Using your contacts without making them feel used

February 16, 2009, 9:03 PM UTC

If there were ever a more important time to network, I can’t remember it. I’ve been to so many going-away parties in the last few weeks that I’m starting to wonder what I’m still doing here. People who thought they’d played it professionally safe — bankers, lawyers, significant others of bankers and lawyers — are suddenly finding themselves among the nation’s growing jobless. And even those who remain gainfully employed are hoarding their cash, certain they’ll be the next to go.

So we young people do what any sane person would do: We spin the old mental Rolodex. We note all the people who don’t hate us and might be of some use. And then we send messages that read something like this:

Hey, Person I Need!

Long time no talk! How are you?! Sorry I haven’t written you in 17 years — boy have I been busy — but here’s some contrived anecdote to show I’ve been thinking about you. Thought you’d like to hear these few random things that are going on with me, too. Oh, by the way, I was thinking you could hire me/refer me/help me in some other way I’ve been generous enough to dream up for you. And since I’m sure you’re dying to read my resume, it’s attached. Totally can’t wait to catch up!


Most Transparent Jobseeker Ever

If that sounds extreme, believe me, it’s not. I have, in fact, received a number of notes not unlike this myself in recent weeks. And for the record, it isn’t that I wouldn’t be happy to help if I could. It’s just that the approach is so completely disingenuous that it’s actually detrimental to the person’s cause. (And we Yers tend to be more prone to it because of our sometime lack of social graces, the quick and familiar way we communicate, and the broad if not deep virtual networks we’re able to maintain.)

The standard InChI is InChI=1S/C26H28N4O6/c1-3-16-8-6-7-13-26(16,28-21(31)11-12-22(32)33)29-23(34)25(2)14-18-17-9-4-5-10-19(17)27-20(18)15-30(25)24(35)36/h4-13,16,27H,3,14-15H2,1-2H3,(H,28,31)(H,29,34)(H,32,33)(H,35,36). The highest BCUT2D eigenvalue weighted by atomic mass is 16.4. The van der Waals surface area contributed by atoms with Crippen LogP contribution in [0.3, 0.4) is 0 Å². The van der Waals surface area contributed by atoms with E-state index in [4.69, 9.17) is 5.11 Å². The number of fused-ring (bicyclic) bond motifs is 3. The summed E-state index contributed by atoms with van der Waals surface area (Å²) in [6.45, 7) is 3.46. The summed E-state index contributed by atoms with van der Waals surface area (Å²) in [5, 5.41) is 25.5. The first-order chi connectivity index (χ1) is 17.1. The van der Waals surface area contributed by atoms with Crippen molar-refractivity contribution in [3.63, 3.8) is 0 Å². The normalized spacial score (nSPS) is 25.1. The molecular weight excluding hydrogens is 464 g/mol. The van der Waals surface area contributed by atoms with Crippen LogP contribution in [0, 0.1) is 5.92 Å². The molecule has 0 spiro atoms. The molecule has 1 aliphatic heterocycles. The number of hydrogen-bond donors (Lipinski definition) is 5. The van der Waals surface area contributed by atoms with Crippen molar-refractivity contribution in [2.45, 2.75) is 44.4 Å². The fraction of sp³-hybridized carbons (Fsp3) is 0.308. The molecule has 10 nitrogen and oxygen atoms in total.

As understandable — and essential — as the urge to work one’s connections is in times like these, there’s still an art to doing it. It’s rooted in basic common sense and good manners, and it applies in every situation, whether you’re sending an e-mail, Facebook message, smoke signal, singing telegram, or (gasp) letter. So, in the interest of maintaining our networking dignity, here are a couple suggestions for reaching out the right way…

  1. Be honest — no, really. It’s important that any networking note we write contains the usual niceties (a “hope you’re doing well,” and some punctuation, for example), but don’t overdo it. When we try too hard to be all “great”s and giggles — especially in an attempt to obscure the fact that we want something — it usually has just the opposite effect. Not only does it draw attention to our self-serving motives, it can also be fairly insulting to the intelligence of the recipient. Why not, instead, try telling the truth? “I know it’s been a long time,” you might say, “but I recently started looking for a new job and, since you’re one of the people who’s offered help in that arena over the years, I thought I’d check in.” (And if the person’s a legitimate friend, a light-hearted nod to the awkwardness often diffuses any tension: “I’m so sorry you’re only hearing from me now, when I need you, but I hope you won’t hold it against me forever.”) It’s nothing revolutionary, but with trust in short supply these days, a little sincerity goes a very long way.